The first few notes of the tune ‘Old Ned’ by Ron Grainer, immediately conjures up the father and son team in that scrap yard in Oil Drum Lane. Steptoe and son must have one of the most distinctive theme tunes.
Another distinctive theme tune written by the Australian Ron Grainer is that electronic music which heralds the start of the Dr Who episodes. Ron Grainer recorded the music in the BBC experimental studio and the music was billed as being by Ron Grainer and the BBC Radiophonic Workshop. Mind you when I hear the music I cannot help but bring the original (and to my mind the best) actor to play the part, William Hartnell.
The theme played by The Simon Park Orchestra and entitled Eye Level introduced the Dutch detective Van der Valk to the crime fans , and Barry Foster fans all over the country.
Probably one of the best known theme was known to followers of both classical scholars and television fan alike. The music, by Rossini, is the William Tell Overture, known to most as the theme to The Lone Ranger. The music still brings to mind The Lone Ranger riding across the prairie crying ‘Hi, ho Silver, away’.
In the early days of television the interlude appeared on the screen at regular intervals, there were several short films used, a kitten playing with a ball of wool, a water mill turning but I cannot hear the piece of music by Charles Williams, called the Young Ballerina, without visualising The Potters Wheel.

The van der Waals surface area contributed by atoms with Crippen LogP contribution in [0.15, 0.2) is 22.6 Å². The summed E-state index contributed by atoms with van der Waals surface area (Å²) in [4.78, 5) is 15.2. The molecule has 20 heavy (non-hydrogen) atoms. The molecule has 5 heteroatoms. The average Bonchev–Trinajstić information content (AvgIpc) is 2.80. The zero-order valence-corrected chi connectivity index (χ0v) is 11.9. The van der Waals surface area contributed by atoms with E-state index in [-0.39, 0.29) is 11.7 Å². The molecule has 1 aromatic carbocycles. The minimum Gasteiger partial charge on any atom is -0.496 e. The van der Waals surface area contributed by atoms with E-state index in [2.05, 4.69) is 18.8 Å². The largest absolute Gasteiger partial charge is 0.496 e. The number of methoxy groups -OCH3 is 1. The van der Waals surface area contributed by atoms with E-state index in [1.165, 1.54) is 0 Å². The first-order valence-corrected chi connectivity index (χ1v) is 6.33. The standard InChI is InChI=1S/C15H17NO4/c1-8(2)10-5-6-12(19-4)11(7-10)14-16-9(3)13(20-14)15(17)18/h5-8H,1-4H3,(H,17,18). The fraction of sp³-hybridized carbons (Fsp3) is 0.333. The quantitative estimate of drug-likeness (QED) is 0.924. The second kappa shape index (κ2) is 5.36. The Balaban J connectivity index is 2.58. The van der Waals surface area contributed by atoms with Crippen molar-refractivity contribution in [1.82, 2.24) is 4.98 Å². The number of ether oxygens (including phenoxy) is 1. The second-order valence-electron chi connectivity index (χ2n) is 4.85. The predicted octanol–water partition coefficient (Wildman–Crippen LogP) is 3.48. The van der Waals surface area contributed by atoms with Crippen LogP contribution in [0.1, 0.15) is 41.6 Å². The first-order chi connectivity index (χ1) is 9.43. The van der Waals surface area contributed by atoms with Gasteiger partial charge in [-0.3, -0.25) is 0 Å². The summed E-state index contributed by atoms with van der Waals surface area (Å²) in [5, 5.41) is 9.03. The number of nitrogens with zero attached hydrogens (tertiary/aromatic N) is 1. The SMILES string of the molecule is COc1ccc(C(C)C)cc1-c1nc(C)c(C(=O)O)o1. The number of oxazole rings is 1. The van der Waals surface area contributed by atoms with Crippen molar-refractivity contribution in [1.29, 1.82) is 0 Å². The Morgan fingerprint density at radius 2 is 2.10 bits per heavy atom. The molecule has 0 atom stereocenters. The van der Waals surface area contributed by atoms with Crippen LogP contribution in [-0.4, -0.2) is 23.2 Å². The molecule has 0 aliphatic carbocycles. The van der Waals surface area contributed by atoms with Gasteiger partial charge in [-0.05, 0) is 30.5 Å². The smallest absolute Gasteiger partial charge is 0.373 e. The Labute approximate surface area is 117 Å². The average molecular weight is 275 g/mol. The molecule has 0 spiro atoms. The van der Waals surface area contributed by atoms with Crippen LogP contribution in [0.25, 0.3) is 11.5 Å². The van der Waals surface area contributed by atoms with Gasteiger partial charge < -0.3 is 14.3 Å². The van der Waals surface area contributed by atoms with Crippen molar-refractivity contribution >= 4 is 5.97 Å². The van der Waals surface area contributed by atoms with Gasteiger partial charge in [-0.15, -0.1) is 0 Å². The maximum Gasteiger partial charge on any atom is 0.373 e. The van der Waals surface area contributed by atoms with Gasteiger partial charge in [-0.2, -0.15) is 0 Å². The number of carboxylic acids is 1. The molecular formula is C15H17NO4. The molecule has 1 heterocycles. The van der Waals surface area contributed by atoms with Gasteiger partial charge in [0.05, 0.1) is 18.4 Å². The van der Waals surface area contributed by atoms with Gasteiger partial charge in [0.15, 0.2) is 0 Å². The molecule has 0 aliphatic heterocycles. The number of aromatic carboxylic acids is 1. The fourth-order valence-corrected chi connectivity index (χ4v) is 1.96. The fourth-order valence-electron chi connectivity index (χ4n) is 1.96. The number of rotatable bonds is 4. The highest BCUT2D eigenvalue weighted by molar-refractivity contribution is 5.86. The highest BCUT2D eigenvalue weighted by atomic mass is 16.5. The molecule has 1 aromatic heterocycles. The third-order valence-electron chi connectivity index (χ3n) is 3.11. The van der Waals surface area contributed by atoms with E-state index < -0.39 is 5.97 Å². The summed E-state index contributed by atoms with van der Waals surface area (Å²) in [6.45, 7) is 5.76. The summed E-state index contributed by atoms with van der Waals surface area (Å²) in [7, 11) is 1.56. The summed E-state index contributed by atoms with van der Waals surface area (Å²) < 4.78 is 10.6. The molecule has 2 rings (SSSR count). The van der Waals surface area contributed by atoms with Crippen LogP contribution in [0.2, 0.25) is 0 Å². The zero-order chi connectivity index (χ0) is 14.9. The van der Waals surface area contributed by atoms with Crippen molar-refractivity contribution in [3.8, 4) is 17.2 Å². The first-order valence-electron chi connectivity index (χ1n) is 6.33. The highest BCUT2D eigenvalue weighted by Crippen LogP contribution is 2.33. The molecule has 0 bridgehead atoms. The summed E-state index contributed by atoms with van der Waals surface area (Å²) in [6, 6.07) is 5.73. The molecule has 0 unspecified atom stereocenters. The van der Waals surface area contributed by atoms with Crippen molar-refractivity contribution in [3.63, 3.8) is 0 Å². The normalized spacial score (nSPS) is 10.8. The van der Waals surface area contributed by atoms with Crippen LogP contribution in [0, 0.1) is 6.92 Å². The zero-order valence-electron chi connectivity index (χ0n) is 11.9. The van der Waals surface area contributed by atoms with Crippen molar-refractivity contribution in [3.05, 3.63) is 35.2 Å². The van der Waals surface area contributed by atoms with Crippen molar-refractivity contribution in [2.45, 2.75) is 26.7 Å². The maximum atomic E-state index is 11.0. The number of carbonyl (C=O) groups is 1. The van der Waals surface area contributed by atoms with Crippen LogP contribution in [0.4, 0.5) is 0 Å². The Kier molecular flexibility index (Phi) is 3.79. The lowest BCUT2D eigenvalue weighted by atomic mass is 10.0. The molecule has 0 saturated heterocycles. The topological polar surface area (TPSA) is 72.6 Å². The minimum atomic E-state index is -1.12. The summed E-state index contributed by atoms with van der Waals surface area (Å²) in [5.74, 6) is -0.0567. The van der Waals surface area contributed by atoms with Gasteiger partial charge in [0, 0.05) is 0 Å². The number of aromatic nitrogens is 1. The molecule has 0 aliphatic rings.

I cannot conclude without mentioning a tune written by H Ashworth-Hope, a successful solicitor as well as a composer; although over the years it has been rearranged several times, it is still very distinctive. Come on by now, you must have guessed I am talking about Blue Peter and its theme tune. This signature tune has always been a hornpipe, originally using variations of the tune Barnacle Bill.] In 1979 it was updated by Mike Oldfield, and again in the 1990’s. From the 2008 series onwards it became a rendition of the similar Sailor's Hornpipe. However, from 14 October 2008, the tune became a blend of both tunes.
The following is a list of all the versions of the Blue Peter signature tune, "Barnacle Bill" that have been used on the show: Sidney Torch & The New Century Orchestra: 1958 to 1979, Mike Oldfield: 1979 to 1989, Simon Brint: 1989 to 1992, again Simon Brint: 1992 to 1994, The Yes/No People: 1994 to 1999, David Arnold and the BBC Philharmonic Orchestra: 1999 to 2004, Nial Brown: 2004 to 2006, Dave Cooke: 2007 to 2007, Dave Cooke & Blue Peter Music Makers 2007 to 2008, Dobs Vye: 2008 to 2011, Banks & Wag: 2011 to the present time.